Letter to the editor: Lack of student interest in voting a concern

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March 5, 2014

“My vote doesn’t matter”. I find that this is the reason I hear the most when other college students tell me why they do not vote or even register to vote. Many students voice their political views in the classroom, in social gatherings and over social media. However, only a small percentage will vote in a Presidential Election, and an even smaller percentage will vote in a Congressional Election.
According to the U.S. Census Bureau, the age group with the lowest percentage of voters is the 18 to 24 year old group. In data from the elections from 1996 to 2010 this age group had the lowest percentage of voters for every election during these years. In the 2008 Presidential Election 58.2% of the total voting population voted. However, only 43.8 percent of people ages 18 to 24 voted in that election. The 2010 Congressional Election had an even greater difference. Of the total population 41.8 percent voted, but only 19.2 percent of the youngest age group voted. The group with the highest voter turnout is the 65 years and older group. In the 2008 Presidential Election 68.1 percent of the group voted, and in the 2010 Congressional Election 58.9 percent of the group voted.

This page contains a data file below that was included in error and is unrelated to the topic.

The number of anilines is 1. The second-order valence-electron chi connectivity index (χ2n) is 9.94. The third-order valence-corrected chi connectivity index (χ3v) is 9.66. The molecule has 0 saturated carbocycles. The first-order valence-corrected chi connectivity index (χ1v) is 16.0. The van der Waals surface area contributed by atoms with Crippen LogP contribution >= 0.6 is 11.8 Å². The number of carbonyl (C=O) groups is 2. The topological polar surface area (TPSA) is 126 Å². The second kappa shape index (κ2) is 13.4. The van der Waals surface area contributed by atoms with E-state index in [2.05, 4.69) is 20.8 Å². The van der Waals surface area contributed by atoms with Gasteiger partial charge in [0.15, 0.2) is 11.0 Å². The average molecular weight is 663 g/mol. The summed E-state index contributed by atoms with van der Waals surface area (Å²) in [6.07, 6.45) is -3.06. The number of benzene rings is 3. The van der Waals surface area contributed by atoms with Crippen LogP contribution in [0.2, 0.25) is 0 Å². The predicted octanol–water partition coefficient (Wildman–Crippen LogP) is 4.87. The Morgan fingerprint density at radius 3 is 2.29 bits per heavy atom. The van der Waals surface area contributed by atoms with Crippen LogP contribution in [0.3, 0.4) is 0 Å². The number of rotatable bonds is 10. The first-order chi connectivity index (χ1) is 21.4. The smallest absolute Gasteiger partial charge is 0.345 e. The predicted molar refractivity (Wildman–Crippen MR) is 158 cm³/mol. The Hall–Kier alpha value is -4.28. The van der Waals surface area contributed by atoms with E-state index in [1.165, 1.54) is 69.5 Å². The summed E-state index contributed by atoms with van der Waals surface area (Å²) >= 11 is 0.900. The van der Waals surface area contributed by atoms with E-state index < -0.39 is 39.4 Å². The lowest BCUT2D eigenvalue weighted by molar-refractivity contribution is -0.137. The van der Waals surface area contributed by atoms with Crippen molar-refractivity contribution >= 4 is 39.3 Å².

This is concerning because the group with the lowest voter turnout will be affected by results at the polls. The policies and decisions that would be implemented will have the largest impact on the lives of young adults. This young adult age group will be entering the workforce and beginning to be more involved in society, but yet the political involvement is much lower than any other group. Our generation should be educating ourselves on political issues and going out to vote during election time. By registering to vote and going out to vote this can encourage people to do their own research on the candidates for the election. However, your vote will not tip the scale at a national election, but if young people across the nation start showing up at the polls together we could have a large impact on the outcome and the decisions made for our countries future.

Jenna Smith